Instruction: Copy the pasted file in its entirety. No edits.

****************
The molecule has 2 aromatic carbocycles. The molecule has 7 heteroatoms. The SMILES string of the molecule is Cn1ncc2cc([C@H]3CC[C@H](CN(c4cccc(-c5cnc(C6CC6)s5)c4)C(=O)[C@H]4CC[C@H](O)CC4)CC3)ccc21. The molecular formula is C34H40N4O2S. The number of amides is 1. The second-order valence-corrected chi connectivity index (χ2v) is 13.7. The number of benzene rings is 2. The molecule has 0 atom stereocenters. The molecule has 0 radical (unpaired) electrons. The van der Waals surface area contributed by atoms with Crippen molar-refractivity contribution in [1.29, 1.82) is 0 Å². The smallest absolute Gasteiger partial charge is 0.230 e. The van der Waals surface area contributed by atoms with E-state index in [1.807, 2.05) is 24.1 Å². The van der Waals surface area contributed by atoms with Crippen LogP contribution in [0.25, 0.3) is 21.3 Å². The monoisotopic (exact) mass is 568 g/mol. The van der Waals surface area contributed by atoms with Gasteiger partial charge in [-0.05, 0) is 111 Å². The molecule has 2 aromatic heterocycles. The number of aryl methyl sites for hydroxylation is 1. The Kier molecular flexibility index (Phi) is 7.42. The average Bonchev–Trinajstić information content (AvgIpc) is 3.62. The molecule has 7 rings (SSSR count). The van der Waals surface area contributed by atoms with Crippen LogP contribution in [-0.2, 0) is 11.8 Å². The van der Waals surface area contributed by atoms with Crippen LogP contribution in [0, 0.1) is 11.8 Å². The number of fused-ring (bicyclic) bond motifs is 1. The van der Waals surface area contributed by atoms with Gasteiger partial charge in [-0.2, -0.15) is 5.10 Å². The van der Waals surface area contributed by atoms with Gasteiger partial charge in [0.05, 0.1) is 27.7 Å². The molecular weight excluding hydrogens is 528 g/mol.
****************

The molecule has 2 aromatic carbocycles. The molecule has 7 heteroatoms. The SMILES string of the molecule is Cn1ncc2cc([C@H]3CC[C@H](CN(c4cccc(-c5cnc(C6CC6)s5)c4)C(=O)[C@H]4CC[C@H](O)CC4)CC3)ccc21. The molecular formula is C34H40N4O2S. The number of amides is 1. The second-order valence-corrected chi connectivity index (χ2v) is 13.7. The number of benzene rings is 2. The molecule has 0 atom stereocenters. The molecule has 0 radical (unpaired) electrons. The van der Waals surface area contributed by atoms with Crippen molar-refractivity contribution in [1.29, 1.82) is 0 Å². The smallest absolute Gasteiger partial charge is 0.230 e. The van der Waals surface area contributed by atoms with E-state index in [1.807, 2.05) is 24.1 Å². The van der Waals surface area contributed by atoms with Crippen LogP contribution in [0.25, 0.3) is 21.3 Å². The monoisotopic (exact) mass is 568 g/mol. The van der Waals surface area contributed by atoms with Gasteiger partial charge in [-0.05, 0) is 111 Å². The molecule has 2 aromatic heterocycles. The number of aryl methyl sites for hydroxylation is 1. The Kier molecular flexibility index (Phi) is 7.42. The average Bonchev–Trinajstić information content (AvgIpc) is 3.62. The molecule has 7 rings (SSSR count). The van der Waals surface area contributed by atoms with Crippen LogP contribution in [-0.2, 0) is 11.8 Å². The van der Waals surface area contributed by atoms with Crippen LogP contribution in [0, 0.1) is 11.8 Å². The number of fused-ring (bicyclic) bond motifs is 1. The van der Waals surface area contributed by atoms with Gasteiger partial charge in [-0.2, -0.15) is 5.10 Å². The van der Waals surface area contributed by atoms with Gasteiger partial charge in [0.05, 0.1) is 27.7 Å². The molecular weight excluding hydrogens is 528 g/mol.